Ed Tech in Action – Success Story #169

Radical new deliver adopted with (relative) ease

Imagine this: 23 students in the classroom and 15 remote students attending your class online simulations. Technology bridges the gap and creates one learning community engaging in the same class activities. Sound overwhelming? Maybe a little. But yes, it is possible, and yes, instructors are making that happen in our synchronous-hybrid classroom, D225. Instructors warm up to this synchronous hybrid classroom and inevitably harness its potential of bridging learners together creating one seamless community.

A synchronous hybrid classroom is a leading-edge classroom design that is gaining momentum in many institutions due to the growing demand and preference for alternative modes of learning from the traditional classroom.

Instructors have adapted well to the technology where online learners feel that they are as part of the learning community as their in-class peers. Adult Education and TESL Instructor Chris Campbell, for example, has a technique to bring his learners together by making a conscience effort to face the camera and address his online students like they were physically in class. In his first class he asked his in-class students to say hello to their online peers and ask questions which creates a bond between students that is even more essential in this learning environment.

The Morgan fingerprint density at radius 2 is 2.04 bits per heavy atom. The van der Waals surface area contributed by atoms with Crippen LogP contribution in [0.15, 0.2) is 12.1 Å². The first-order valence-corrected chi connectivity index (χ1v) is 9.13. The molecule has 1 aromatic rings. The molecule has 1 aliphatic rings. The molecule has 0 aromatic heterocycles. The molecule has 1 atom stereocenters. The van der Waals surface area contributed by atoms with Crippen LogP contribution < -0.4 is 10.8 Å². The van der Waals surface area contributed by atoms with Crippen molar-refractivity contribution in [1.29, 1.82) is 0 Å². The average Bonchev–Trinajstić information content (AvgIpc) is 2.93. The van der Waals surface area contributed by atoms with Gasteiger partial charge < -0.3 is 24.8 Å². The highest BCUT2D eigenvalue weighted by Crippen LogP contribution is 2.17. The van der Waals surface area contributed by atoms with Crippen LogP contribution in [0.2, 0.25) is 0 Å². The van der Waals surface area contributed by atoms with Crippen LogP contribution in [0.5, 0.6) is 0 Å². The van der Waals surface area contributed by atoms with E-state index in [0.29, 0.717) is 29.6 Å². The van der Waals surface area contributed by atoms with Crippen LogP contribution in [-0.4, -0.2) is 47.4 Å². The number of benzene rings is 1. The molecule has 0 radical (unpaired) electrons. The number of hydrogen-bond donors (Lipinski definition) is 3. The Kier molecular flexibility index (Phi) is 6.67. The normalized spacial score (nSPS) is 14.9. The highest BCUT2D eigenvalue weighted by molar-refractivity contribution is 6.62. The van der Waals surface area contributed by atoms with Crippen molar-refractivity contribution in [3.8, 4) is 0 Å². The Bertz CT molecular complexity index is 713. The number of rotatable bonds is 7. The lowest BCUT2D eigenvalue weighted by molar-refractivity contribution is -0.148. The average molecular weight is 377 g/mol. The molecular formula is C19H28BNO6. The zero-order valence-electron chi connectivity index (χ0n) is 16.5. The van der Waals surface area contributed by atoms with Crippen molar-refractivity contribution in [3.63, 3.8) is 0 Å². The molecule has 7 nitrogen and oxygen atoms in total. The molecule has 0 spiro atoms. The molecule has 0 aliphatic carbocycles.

In D225, traditional active learning techniques have to be revised to include online students, such as online polling, quizzing and groupwork. Kahoot! is always a go-to favorite of many and some have even tried Padlet to great success.

With Chris and every D225 instructor, every challenge presents an opportunity that enhances the learning experience of their learners. Instructors can adapt to this modern mode of course delivery even though it appears to be intimidating at first. Thanks greatly to the sharing of ideas via the department head Seonaigh McPherson, instructors can quickly turn challenges into opportunities for effective learning.